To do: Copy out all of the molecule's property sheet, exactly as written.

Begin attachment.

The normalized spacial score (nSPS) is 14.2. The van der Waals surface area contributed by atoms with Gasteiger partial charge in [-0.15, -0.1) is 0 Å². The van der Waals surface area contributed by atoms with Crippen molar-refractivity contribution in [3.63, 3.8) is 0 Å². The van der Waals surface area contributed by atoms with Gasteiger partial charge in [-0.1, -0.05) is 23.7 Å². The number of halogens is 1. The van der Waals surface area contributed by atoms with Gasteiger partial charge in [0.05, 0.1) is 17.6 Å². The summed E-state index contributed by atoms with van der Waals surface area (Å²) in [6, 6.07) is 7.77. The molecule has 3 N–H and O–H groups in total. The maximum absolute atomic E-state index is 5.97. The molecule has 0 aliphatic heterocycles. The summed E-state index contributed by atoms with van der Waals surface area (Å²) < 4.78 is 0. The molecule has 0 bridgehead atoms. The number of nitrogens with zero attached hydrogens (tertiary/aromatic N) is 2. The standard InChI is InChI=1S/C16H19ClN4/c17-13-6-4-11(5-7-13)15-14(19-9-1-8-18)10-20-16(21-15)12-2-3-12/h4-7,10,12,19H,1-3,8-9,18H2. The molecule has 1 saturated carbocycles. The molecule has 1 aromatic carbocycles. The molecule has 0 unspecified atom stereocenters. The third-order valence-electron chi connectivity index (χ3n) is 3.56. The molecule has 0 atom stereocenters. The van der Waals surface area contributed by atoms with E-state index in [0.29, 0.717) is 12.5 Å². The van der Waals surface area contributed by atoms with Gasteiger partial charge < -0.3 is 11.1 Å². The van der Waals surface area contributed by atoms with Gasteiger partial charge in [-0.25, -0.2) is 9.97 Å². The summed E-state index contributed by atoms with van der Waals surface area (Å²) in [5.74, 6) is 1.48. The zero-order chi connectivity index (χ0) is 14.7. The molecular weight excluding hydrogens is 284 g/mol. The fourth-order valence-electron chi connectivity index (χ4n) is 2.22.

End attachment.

The normalized spacial score (nSPS) is 14.2. The van der Waals surface area contributed by atoms with Gasteiger partial charge in [-0.15, -0.1) is 0 Å². The van der Waals surface area contributed by atoms with Crippen molar-refractivity contribution in [3.63, 3.8) is 0 Å². The van der Waals surface area contributed by atoms with Gasteiger partial charge in [-0.1, -0.05) is 23.7 Å². The number of halogens is 1. The van der Waals surface area contributed by atoms with Gasteiger partial charge in [0.05, 0.1) is 17.6 Å². The summed E-state index contributed by atoms with van der Waals surface area (Å²) in [6, 6.07) is 7.77. The molecule has 3 N–H and O–H groups in total. The maximum absolute atomic E-state index is 5.97. The molecule has 0 aliphatic heterocycles. The summed E-state index contributed by atoms with van der Waals surface area (Å²) < 4.78 is 0. The molecule has 0 bridgehead atoms. The number of nitrogens with zero attached hydrogens (tertiary/aromatic N) is 2. The standard InChI is InChI=1S/C16H19ClN4/c17-13-6-4-11(5-7-13)15-14(19-9-1-8-18)10-20-16(21-15)12-2-3-12/h4-7,10,12,19H,1-3,8-9,18H2. The molecule has 1 saturated carbocycles. The molecule has 1 aromatic carbocycles. The molecule has 0 unspecified atom stereocenters. The third-order valence-electron chi connectivity index (χ3n) is 3.56. The molecule has 0 atom stereocenters. The van der Waals surface area contributed by atoms with E-state index in [0.29, 0.717) is 12.5 Å². The van der Waals surface area contributed by atoms with Gasteiger partial charge < -0.3 is 11.1 Å². The van der Waals surface area contributed by atoms with Gasteiger partial charge in [-0.25, -0.2) is 9.97 Å². The summed E-state index contributed by atoms with van der Waals surface area (Å²) in [5.74, 6) is 1.48. The zero-order chi connectivity index (χ0) is 14.7. The molecular weight excluding hydrogens is 284 g/mol. The fourth-order valence-electron chi connectivity index (χ4n) is 2.22.